The Management of Oil Industry Exploration & Production Data

Who are we? Purchase Options - B&W USA/World - B&W UK - B&W Germany - B&W France - Color USA/World - Color UK - Color Germany - Color France
1 Introduction 12 Physical data
2 Value of data 13 Documents
3 Subsurface data 14 Auditing
4 Current practice 15 Quality
5 DMBoK 16 Other elements
6 Governance 17 Assessing
7 Architecture 18 Glossary
8 Development 19 Figures
9 Operations 20 Bibliography
10 Security 21 Index
11 Corporate data 22 Further info
Upcoming events New articles Extra material Links
Sample chapter Figures Bibliography Extra material Historical Papers

by Steve Hawtin
27 Jul 2013

Deal or No Deal

There is a great tradition of learning about probability from TV Game Shows, I'm sure you are aware of the "Monty Hall Problem" and it's counter intuitive results. Here's another show which has something to tell us that I think is of direct relevance to the oil industry.

Hosts of the TV Gameshow

When you are first taught about statistics you are told that a probability and a value can be combined by multiplying them. So a rational person should be willing to trade $1 for a 1 in 40 chance to win $50. However, as we will see, in reality this picture is a little bit too simple.

The game show "Deal or No Deal" was originally developed in Holland, there are many minor differences between the versions shown in different territories, but they all have the same basic premise. A contestant is presented with a number of identical cases, each one contains a different amount of money and while everyone knows the amounts no one knows which case contains which prize. The contestant picks one case to keep, this is the "final case", and the remainder are selected and eliminated one at a time. Each time a case is eliminated the contestant is shown how much money was in that case, so they can keep track of the amounts that have not yet been revealed. At certain points the player is offered a "Deal", to buy the case they selected at the start, if they accept that amount that is their winnings, if they reject the "Deal" the game continues. If the contestant gets to the point where only their single case remains they win the amount of money in the final case.

Case contents on US version

In the US version of the game the amounts in the cases varies from one cent to a million dollars. The values in the various cases and the levels of the offered "Deals" are tailored to make the game interesting and to increase tension throughout the program. The game hinges on the level of "Deal" being offered. For example if the player has got to the point where only the $100 and $1,000 cases are still in play clearly a "Deal" of $100 should always be rejected, while one of $1,000 would always be accepted. The real offer will always be somewhere between these two. A simple analysis would suggest that $550 would be an appropriate offer, however in practice a contestant might accept a lower offer, preferring the certainty of a given pay-out rather than a 50:50 chance of winning even more. Of course the amount being gambled has an impact, in the above scenario some contestants might reject a $400 offer, while if the unopened boxes were for $100,000 and $1,000,000 the same player might accept an offer of $400,000.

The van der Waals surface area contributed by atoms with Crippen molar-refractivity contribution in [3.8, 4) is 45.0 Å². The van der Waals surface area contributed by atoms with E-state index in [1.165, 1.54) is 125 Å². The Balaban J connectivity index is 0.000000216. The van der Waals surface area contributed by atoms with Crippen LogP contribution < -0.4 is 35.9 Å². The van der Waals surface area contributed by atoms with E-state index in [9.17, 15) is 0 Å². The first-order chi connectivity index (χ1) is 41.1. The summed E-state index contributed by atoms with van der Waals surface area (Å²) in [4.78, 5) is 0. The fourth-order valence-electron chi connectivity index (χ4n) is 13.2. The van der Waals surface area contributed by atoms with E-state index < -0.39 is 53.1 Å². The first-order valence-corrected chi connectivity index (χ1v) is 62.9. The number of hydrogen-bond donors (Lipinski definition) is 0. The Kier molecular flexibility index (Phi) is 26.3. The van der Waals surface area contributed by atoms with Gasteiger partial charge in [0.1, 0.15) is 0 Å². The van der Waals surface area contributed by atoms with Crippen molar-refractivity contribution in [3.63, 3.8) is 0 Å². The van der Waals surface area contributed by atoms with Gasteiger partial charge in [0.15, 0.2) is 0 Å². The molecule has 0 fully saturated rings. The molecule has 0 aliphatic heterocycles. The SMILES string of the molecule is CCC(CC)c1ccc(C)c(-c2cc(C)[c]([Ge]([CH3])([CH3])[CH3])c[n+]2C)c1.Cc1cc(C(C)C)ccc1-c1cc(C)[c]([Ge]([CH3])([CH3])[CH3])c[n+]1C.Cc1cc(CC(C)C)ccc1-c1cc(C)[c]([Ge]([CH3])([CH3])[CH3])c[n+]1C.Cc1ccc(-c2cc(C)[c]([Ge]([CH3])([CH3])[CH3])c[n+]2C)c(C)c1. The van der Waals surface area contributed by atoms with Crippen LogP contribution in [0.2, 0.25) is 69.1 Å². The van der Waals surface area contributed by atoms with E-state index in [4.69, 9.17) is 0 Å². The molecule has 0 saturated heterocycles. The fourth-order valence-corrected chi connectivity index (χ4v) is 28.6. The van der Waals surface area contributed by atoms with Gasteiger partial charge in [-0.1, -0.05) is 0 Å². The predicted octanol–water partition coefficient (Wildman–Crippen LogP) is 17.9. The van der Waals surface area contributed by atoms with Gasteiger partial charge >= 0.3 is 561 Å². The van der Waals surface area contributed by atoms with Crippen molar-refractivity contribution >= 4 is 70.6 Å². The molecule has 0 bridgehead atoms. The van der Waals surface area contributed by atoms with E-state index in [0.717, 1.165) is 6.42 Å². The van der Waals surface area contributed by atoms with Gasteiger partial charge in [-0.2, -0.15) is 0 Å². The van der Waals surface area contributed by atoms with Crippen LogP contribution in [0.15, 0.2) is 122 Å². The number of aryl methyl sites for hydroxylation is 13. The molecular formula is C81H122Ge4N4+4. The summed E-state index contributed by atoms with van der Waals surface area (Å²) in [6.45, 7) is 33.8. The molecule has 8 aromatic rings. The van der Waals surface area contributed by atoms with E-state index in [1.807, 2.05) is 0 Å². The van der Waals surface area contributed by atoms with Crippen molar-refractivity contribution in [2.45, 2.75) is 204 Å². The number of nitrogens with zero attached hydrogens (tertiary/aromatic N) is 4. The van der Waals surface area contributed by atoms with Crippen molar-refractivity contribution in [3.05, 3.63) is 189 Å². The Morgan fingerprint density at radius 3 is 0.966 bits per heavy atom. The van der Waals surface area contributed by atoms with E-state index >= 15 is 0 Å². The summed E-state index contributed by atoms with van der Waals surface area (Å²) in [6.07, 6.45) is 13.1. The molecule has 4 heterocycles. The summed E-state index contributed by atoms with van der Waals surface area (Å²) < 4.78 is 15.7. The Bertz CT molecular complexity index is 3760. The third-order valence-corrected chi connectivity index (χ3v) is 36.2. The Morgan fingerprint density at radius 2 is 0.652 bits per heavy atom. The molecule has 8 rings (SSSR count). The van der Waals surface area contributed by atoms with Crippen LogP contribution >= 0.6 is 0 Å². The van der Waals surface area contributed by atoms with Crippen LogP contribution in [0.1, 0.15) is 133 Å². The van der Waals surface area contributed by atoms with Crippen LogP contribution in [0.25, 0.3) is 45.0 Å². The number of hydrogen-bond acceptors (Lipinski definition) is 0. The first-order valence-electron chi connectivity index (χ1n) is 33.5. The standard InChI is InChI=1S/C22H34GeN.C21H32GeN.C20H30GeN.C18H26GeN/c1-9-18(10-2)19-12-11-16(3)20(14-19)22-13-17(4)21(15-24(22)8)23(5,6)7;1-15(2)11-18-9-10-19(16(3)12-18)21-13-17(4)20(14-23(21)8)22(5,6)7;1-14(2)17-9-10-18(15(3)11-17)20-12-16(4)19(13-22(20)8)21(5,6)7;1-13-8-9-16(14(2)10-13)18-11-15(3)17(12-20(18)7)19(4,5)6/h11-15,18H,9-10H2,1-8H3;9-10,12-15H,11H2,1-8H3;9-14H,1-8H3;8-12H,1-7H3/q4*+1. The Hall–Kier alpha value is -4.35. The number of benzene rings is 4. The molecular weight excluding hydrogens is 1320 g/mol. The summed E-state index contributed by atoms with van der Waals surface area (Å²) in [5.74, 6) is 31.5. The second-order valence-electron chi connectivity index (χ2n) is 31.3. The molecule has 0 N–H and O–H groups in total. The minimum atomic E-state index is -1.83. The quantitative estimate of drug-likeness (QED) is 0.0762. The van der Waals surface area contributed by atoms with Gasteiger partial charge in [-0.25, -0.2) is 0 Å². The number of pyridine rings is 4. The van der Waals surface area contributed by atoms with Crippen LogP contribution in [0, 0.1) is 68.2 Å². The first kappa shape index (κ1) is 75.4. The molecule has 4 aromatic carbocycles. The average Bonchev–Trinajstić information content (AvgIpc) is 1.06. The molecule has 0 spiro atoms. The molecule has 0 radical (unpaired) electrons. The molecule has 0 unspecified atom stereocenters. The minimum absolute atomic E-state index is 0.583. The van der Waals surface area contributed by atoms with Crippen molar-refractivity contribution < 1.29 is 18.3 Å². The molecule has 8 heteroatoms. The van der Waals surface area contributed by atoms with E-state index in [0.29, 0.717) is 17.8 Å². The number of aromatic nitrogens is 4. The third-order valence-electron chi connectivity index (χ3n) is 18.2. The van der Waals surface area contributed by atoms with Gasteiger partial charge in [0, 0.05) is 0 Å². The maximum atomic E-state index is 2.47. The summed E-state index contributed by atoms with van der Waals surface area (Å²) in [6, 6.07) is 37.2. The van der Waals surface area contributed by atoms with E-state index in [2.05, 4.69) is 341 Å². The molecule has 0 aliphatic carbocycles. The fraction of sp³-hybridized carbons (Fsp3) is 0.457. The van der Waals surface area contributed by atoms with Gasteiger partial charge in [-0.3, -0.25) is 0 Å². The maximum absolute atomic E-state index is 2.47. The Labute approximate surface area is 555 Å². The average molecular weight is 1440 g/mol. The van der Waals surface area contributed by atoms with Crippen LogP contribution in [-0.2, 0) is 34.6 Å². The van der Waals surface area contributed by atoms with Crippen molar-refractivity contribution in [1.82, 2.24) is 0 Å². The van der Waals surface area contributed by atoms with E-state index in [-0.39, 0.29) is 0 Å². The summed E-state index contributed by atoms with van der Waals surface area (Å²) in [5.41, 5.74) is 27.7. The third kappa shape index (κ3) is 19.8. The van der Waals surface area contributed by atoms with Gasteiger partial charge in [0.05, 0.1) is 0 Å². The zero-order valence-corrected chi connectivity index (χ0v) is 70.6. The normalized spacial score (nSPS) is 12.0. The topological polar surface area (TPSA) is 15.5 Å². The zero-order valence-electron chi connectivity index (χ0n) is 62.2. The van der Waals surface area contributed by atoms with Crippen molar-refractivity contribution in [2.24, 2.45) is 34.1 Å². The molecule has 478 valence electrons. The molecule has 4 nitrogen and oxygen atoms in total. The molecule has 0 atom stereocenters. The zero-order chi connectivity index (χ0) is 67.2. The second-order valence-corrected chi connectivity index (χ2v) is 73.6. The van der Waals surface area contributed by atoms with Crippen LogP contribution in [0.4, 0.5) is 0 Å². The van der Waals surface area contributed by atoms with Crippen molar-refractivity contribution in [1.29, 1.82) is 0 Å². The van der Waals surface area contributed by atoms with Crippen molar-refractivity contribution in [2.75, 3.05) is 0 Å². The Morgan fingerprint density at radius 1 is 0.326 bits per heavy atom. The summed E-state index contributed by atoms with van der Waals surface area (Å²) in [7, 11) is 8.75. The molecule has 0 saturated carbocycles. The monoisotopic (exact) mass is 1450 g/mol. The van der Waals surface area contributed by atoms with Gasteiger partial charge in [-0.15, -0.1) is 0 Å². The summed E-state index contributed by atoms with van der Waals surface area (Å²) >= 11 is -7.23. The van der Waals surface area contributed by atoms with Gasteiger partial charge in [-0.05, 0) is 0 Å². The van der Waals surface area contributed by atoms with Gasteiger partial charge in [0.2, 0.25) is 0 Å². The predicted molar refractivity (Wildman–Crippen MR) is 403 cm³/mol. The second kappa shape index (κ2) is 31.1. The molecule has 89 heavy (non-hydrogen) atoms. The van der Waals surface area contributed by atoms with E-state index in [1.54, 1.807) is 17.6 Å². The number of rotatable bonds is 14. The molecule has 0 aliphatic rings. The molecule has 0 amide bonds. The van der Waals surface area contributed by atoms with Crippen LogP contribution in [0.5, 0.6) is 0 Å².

Results for six season's shows in the UK

The game is presented as a competition between the off-screen "Banker" who makes the offers and the contestant. The Banker is attempting to purchase the "final case" for as low a price as possible, while the player is attempting to maximise their winnings. The actual results of more than 1,400 plays have been recorded for the UK version of the game. The results are shown in this figure, the red bars show the deals accepted by the player and the blue bars show the amounts each actually had in their "final case". Over the course of six seasons more than 74% of contestants managed to accept deals that were the same as or higher than the amount they picked. From the point of view of the players this, surely, counts as a win. So the conclusion would have to be that the Banker, therefore lost, right?

Well, no, the average value of the "final case", that is what the player would have won if they had rejected all offers, was £23,579.53 while the average actual winnings were £15,445.66. By this measure the players lost an average of more than £8,000 per game. So by this view the Banker, over the course of many games, managed to win.

So how is it that the players can have "won" three quarters of the games they played, but yet had an average pay-out that was two thirds of what was in their selected boxes? The answer is that when the players lost they lost a lot. Of the 58 occasions when the contestant initially selected the £250,000 box only two of them went on to claim that amount. The average winnings for this group were £38,293.67, so for each of these games the Banker "saved" more than £200,000, this more than made up for the £7,754 that he "over paid" for contestants that initially selected the 1p box.

The difference in view comes from the asymmetry in the game. The contestants each get to play only one single game, they have just one chance to get their winnings. In contrast the Banker plays with a longer perspective, a failure in one game can be offset against the gains that taking the same risk would yield in others. Hopefully most oil companies act more like the Banker than single shot contestants, but I can think of a few cases where oil companies have focused on short term gains to the detriment of their long term position.

prev icon
Article 14
paper icon
rss icon
RSS Feed
news icon
home icon
toc icon
Book Contents
figure icon
All Figures
biblio icon
download icon
website icon
buy icon
contact icon
Contact Us
next icon
Article 16

Comment on the contents of the 'Deal or No Deal' page
Subject: Email to Reply To (optional):